The transitional government of Niger issued a new media decree, that the country’s media and civil society groups said would restrict the flow of information and undermine the work of foreign media outlets and their journalists.
The decree signed by the country’s Minister of Communications, New Technologies and Culture, Madam Tacoubakoye Aminata, requireed foreign journalists and media outlets to seek clearancefrom her ministry and pay a huge non refundable fee before visiting the country to undertake films and documentaries.
Additionally, the decree also ordered foreign media outlets to deposit original copies of their final works with the Communication Directorate of the Ministry.
Article 6 of the Decree said: “…anyone applying for authorisation to film documentaries and reports must, before entering Niger, be in possession of a copy of the authorization signed by the Minister of Communication”, also “henceforth, any foreign media outfit, production agency, associations or NGO’s that want to do documentaries or reports must pay for them”. Television stations or production agencies and radio stations would pay FCFA two million (about 3,704US$) and one million FCFA (about US$ 1,852) respectively, while newspapers would pay FCFA 500,000 (about US$956) each. These fees do not exempt them from existing taxes, duties and levies.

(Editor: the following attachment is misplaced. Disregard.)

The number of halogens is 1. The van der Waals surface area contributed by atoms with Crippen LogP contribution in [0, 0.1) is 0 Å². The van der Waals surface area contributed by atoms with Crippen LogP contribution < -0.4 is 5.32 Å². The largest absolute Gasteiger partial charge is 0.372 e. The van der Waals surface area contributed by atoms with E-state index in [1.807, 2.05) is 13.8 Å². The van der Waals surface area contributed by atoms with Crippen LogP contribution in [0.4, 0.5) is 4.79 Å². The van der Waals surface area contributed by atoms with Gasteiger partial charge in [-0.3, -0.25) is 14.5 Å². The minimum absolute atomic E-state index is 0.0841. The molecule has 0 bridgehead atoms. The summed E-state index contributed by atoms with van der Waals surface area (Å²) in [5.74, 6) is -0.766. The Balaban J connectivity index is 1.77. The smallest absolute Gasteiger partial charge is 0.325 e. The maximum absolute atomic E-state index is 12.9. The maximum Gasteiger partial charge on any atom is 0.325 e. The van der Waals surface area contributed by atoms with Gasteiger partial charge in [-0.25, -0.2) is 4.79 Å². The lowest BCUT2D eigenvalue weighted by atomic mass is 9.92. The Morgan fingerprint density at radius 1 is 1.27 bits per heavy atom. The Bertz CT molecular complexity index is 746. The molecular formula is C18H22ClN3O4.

“These new measures are a true obstruction of access to the right of public information in Niger. It is a setback for democracy…” Boubacar Diallo, the President of Nigerien Association of Private Newspaper Publishers said.
In another development, the National Communications Observatory (ONC), the organ responsible for media self regulation in Niger, on June 14 authorised the reopening of privately-owned Sahara FM. The station is based in Agadez, a town in the northern part of Niamey, the capital and was closed down on April 21, 2008 by the regime of President Mamadou Tandja. The closure followed an accusation of “disseminating information likely to incite hatred”. The authorities claimed that Sahara FM was undermining the morale of the country’s military during its fight against the Tuareg’s Mouvement des Nigériens pour la Justice (MNJ).